$\begin{aligned} & V_i=\frac{1}{2} d_i s_i^2+\frac{1}{2} \widetilde{w}_{d_i}^T \Omega_{d_i}^{1} \widetilde{w}_{d_i}+\frac{1}{2} \widetilde{w}_{c_i}^T \Omega_{c_i}^{1} \widetilde{w}_{c_i} +\frac{1}{2} \widetilde{w}_{\kappa_i}^T \Omega_{\kappa_i}^{1} \widetilde{w}_{\kappa_i}+\frac{1}{2} \widetilde{w}_{\alpha_i}^T \Omega_{\alpha_i}^{1} \widetilde{w}_{\alpha_i}\end{aligned}$ (14)
Calculating the time derivative of Eq. (14) and inserting Eq. (12) into it yields
$\begin{aligned} & \dot{V}_i=\frac{1}{2}\left(\dot{d}_i2 c_i\right) s_i^2\mu_i s_i^2\gamma_i s_i \operatorname{sgn}\left(s_i\right)+ \varepsilon_i s_i\tilde{w}_{d_i}^T\left(\Omega_{d_i}^{1} \dot{\hat{w}}_{m_i}+\psi_{d_i} \ddot{q}_{r_i} s_i\right) \tilde{w}_{c_i}^T\left(\psi_{c_i} \dot{q}_{v_i} s_i+\Omega_{c_i}^{1} \dot{\hat{w}}_{c_i}\right)\tilde{w}_{\kappa_i}^T\left(\varphi_{\kappa_i} s_i+\Omega_{\kappa_i}^{1} \dot{\hat{w}}_{\kappa_i}\right)\end{aligned}$ (15)
Combining the adaptive laws in Eq. (13) with the passivity property results in
$\dot{V}_i=\mu_i s_i^2\gamma_i s_i \operatorname{sgn}\left(s_i\right)+\varepsilon_i s_i$ (16)
Assume that $\gamma_i \geq\left\varepsilon_i\right+\sigma_i$, it leads to
$\dot{V}_i \leq\mu_i s_i^2\sigma_i s_i<0$ (17)
Eq. (17) is asymptotically stable according to Barbalat’s lemma.
Remark 2. The control input vector in Eq. (6) consists of ZMP coordinates and joint torques. To maintain stable and balanced locomotion, the ZMP location within the stance foot is crucial; otherwise, the bipedal system may become unstable. Hence, the ZMP bounds are set based on the foot dimension with a safety margin. Ankle joint torque significantly influences the robot's balance during locomotion as it directly correlates with the ZMP location; hence, the torque must be restricted to guarantee safe motion. Refer to pages 98 of the study [32] and the study [35] for further information.
The section conducts some simulation experiments to validate the proposed control architecture on a planar 6link bipedal robot shown in Figure 2, using physical parameters from Table 1.
The simulation experiments utilized the MATLAB/SIMULINK 2023b package with a fixed time step size of 0.01s employing the DormandPrince (RK8) formula offering eighthorder accuracy. There are two options for groundfoot contact. One approach involves establishing a compliant contact between the stance foot and ground using a massspringdamper model, necessitating an assessment of ground stiffness and damping as outlined in the studies [3638]. Alternatively, a simplified model assumes the bipedal robot is affixed to the massless stance foot, disregarding ankle height. In this scenario, the ground interacts with the bipedal robot through the actuated ankle joint, a technique adopted in our simulations. Onelevel control is intended to stabilize bipedal locomotion, which is an intriguing point. The desired gait patterns are 0° for the swing foot and 90° for the legs, thighs, and trunk links. When examining the sagittal plane alone, this position satisfies the equilibrium for bipedal motion. For simulation, two scenarios are chosen: Scenario 1 addresses tracking control and stabilization, taking input saturation into account, and Scenario 2 makes the assumption of an arbitrary disturbance force in the presence of an input saturation compensator. An impulse torque of 10 N.m. is applied to the bipedal model to perturb the dynamic response of the bipedal system.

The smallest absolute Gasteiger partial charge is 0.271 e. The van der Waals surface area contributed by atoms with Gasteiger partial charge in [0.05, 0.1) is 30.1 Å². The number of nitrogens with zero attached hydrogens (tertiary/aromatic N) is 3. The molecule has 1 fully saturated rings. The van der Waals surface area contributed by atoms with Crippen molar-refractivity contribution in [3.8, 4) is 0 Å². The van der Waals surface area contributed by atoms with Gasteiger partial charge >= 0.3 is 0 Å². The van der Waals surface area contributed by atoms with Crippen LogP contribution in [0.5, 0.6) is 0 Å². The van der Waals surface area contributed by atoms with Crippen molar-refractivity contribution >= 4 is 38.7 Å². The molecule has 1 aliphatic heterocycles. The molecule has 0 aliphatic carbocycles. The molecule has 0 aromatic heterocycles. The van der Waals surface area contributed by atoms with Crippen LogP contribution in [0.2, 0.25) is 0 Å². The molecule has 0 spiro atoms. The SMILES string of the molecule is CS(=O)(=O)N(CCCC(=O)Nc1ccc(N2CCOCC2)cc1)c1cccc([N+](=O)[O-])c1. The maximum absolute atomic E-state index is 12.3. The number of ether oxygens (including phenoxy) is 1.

Table 1. Physical specifications of the bipedal robot
Components 
Moments of Inertia [kgm^{2}] 
Lengths [m] 
Masses [kg] 
Foot 
0.016 
0.3 
2 
Shank 
0.06 
0.45 
3.6 
Thigh 
0.06 
0.45 
3.7 
Trunk 
0.145 
0.45 
10 
The following assumptions are imposed in the simulation:
Figure 2. The CoM position error and the ZMP control inputs considering three simulation scenarios
Figures 3 and 4 show the CoM position error and the ZMP position signals, respectively. The ZMP position is considered here as a control input with boundary limits based on the size of the stance foot. The period of the swing phase is taken as 0.5 seconds. It should be noted that the position error for the CoM will be larger in the presence of a disturbance torque with a larger value for control inputs. However, the availability of saturation compensators solves the problem of ensuring the ZMP limits within the stable region. The disturbance force causes an unrealistic shift in the ZMP location, indicating that the system is beyond the stability margin and unstable. However, the position error of the CoM approaches zero after 0.4 s; see Figure 3. Nonetheless, bounded control is crucial for stabilizing the system. The position error with the saturated control inputs for the biped joints is depicted in Figures 3 and 4 respectively. The position error asymptotically approaches zero in the steadystate region. In fact, the tracking position error is increased by the use of the antiinput saturation compensator. Nonetheless, its presence is crucial in achieving stable locomotion, as the constrained ankle torque values are relevant to ZMP stability. The CADCAM model proves to be beneficial in offering a comprehensive insight into the system's dynamic response and certain physical parameters of the target system. In our simulation tests, the joint torque limitations are arbitrarily chosen to assess the efficiency of our proposed controller, ranging from 150 to 150 N.m. Several key factors influence the control input limits, including foot size, ground incline, and the CoM location of the target bicycle, determined by system configurations and modeling. These factors impact the ZMP limit, ankle torque values, as well as the robot's speed.